U.S. Senator Jay Rockefeller (D-WV), who introduced a cruise passenger protection bill last year in Congress has scheduled a second hearing on the bill before the Senate Commerce Committee on July 22 at 2:30 p.m.
Among the requirements of the proposed legislation? Highlights include:
- Cruise lines would be required to summarize cruise contract terms and conditions in plain language rather than in the legal phrasing used today in lengthy documents.
- The bill also would require a Web site to post statistics about onboard crime on cruise vessels
- The U.S. Department of Transportation would set up and monitor a complaint hotline for cruise passengers.
No speakers have yet been announced for the hearing, although last year a mix of U.S. Coast Guard, National Transportation Safety Board (NTSB) and cruise line executives spoke.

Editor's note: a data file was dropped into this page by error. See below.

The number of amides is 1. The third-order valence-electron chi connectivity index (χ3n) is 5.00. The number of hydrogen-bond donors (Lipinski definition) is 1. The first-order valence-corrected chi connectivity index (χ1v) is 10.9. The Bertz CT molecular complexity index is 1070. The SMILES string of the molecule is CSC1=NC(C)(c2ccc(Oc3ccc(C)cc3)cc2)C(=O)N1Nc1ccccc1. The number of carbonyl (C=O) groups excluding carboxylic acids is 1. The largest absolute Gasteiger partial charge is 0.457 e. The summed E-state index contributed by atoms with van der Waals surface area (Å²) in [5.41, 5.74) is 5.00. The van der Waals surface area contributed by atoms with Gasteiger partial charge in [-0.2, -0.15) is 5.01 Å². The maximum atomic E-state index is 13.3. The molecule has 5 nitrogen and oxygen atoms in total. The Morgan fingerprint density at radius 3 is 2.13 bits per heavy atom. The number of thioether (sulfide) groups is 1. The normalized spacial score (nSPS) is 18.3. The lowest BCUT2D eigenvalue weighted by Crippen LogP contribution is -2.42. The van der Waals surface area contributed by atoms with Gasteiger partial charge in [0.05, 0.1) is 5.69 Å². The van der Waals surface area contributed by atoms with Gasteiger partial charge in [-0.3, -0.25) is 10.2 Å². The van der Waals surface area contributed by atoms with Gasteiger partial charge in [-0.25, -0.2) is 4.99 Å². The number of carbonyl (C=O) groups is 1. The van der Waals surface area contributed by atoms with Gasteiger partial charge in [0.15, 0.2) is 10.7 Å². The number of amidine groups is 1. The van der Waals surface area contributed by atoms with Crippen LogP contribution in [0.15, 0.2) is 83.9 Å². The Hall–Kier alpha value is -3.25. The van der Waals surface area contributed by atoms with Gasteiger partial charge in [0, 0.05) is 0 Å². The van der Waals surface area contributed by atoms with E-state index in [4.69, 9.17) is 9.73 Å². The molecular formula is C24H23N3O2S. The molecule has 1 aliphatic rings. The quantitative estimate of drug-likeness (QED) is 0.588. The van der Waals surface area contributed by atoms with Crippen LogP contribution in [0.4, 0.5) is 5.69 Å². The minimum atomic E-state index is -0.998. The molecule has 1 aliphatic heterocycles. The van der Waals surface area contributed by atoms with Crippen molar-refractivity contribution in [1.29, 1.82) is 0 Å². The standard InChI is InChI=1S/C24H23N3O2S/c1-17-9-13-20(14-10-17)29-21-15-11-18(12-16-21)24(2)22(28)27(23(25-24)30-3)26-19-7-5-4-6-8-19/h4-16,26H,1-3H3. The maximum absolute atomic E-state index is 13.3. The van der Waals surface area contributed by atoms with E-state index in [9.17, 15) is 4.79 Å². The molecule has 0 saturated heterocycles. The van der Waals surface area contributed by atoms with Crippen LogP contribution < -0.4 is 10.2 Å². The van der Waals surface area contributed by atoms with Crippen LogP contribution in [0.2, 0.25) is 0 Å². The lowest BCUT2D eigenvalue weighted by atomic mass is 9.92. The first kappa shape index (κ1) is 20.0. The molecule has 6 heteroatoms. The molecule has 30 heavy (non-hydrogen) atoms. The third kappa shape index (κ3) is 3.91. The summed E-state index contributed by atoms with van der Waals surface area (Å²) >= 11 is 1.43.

Cruise Lines International Association (CLIA), the industry's trade association, also has developed a Web site -- www.cruiseforward.com -- which discusses cruise safety as well as environmental, community and operational topics.
In addition, cruise lines have been voluntarily displaying crime information on their Web sites for about a year. And within the past two years, CLIA member lines have proactively adopted certain safety procedures that, at the time they were put in place, were more stringent than those required by international maritime law.
Sen. Rockefeller's bill remains "in committee" and has not as yet been brought to the Senate floor for a vote.